Russia has launched air strikes in Syria for a second day, saying that Islamic State (IS) had been targeted,BBC reports.
The defence ministry said its jets had destroyed an IS ammunition depot and control centres. However, the areas reportedly attacked appeared to be held by groups opposed to IS and the Syrian government.
The US and its allies fears the strikes have been targeting non-IS opponents of Russia’s ally, Syrian President Bashar al-Assad – a claim denied by Moscow.
The latest attacks reportedly hit sites in the north-west held by the Army of Conquest rebel alliance, as well as areas in Homs and Hama provinces.
They reportedly hit areas near the strategic town of Jisr al-Shughour, as well as areas in Idlib province and Hama province further south, according to Lebanon’s al-Mayadeen TV.
Rebel activists also reported strikes at Ghantu in Homs province, close to where some of Wednesday’s strikes hit. Russia said that it had hit 12 IS positions in the past 24 hours, although this cannot be independently verified.
The Army of Conquest (Jaysh al-Fatah) alliance had made advances in the north-west in recent months, taking Idlib and Jisr al-Shughour from pro-government forces.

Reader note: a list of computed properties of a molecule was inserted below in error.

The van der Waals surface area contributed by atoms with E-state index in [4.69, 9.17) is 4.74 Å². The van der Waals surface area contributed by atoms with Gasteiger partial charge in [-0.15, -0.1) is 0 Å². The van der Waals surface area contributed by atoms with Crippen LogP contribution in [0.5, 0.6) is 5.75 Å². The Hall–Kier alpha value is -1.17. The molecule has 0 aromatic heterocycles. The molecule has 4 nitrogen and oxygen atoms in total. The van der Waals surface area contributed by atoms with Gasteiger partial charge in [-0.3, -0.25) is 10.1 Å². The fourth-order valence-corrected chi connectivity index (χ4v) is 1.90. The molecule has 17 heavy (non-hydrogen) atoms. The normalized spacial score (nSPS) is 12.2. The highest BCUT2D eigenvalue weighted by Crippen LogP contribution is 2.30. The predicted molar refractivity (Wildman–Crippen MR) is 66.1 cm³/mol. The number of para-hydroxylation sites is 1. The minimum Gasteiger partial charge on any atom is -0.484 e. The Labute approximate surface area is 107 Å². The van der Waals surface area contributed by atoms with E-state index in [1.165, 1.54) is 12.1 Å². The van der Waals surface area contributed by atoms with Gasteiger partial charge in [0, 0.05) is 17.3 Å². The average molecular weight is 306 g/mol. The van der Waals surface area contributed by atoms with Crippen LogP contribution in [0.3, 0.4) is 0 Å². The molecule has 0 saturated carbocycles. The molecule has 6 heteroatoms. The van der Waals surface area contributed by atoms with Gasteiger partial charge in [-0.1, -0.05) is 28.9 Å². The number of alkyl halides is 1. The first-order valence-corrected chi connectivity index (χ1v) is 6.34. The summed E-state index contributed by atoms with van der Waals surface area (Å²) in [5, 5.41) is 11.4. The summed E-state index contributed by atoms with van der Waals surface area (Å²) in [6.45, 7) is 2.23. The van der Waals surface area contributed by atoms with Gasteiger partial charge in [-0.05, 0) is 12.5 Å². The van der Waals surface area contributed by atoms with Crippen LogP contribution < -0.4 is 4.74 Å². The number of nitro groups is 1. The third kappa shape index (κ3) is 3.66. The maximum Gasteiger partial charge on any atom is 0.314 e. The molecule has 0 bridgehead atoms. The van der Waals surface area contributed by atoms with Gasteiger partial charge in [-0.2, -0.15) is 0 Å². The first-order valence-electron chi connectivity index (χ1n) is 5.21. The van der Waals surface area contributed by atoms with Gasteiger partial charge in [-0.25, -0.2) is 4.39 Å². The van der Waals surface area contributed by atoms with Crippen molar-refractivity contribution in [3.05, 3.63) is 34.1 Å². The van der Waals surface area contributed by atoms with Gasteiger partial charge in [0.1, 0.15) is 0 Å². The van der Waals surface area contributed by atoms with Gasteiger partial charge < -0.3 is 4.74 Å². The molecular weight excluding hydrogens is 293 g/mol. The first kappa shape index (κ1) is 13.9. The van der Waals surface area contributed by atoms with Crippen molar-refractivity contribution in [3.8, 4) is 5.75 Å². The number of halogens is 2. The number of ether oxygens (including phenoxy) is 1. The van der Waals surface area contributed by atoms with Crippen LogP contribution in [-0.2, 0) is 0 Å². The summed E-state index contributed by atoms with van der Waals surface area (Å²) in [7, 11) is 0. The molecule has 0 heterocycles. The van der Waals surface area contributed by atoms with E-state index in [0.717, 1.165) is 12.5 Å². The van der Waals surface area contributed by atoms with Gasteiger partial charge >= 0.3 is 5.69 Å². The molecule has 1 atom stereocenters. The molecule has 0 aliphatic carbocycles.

The alliance includes the al-Nusra Front, al-Qaeda’s affiliate in Syria, and the hard-line Islamist group Ahrar al-Sham, as well as several more moderate Islamist groups. All are opposed to IS and have fought bloody battles with the jihadist group.
More than 50 planes and helicopters are involved in the Russian military operation in Syria, Russia’s defence ministry said.
The US, which is targeting IS with air strikes in both Syria and Iraq, says it was informed about Russia’s air strikes only an hour before they began on Wednesday.
Nato said there had been little co-ordination by Russia with US-led forces.
The French defence minister said the strikes had not targeted IS, while US Defence Secretary Ashton Carter said Russia’s approach was “tantamount to pouring gasoline on the fire” and “doomed to fail” because of the breadth of Syrian opposition to Mr Assad.
But Russian Foreign Minister Sergei Lavrov said his government stood by its targets. “The rumours that the target of these air strikes was not IS positions are unfounded,” he said. “Talk began that civilians were hurt by air strikes. We have no such data.”
Mr Lavrov said there was a need to “establish channels of communication to avoid any unintended incidents”. His US counterpart, John Kerry, said talks would be held “as soon as possible,” maybe as early as Thursday.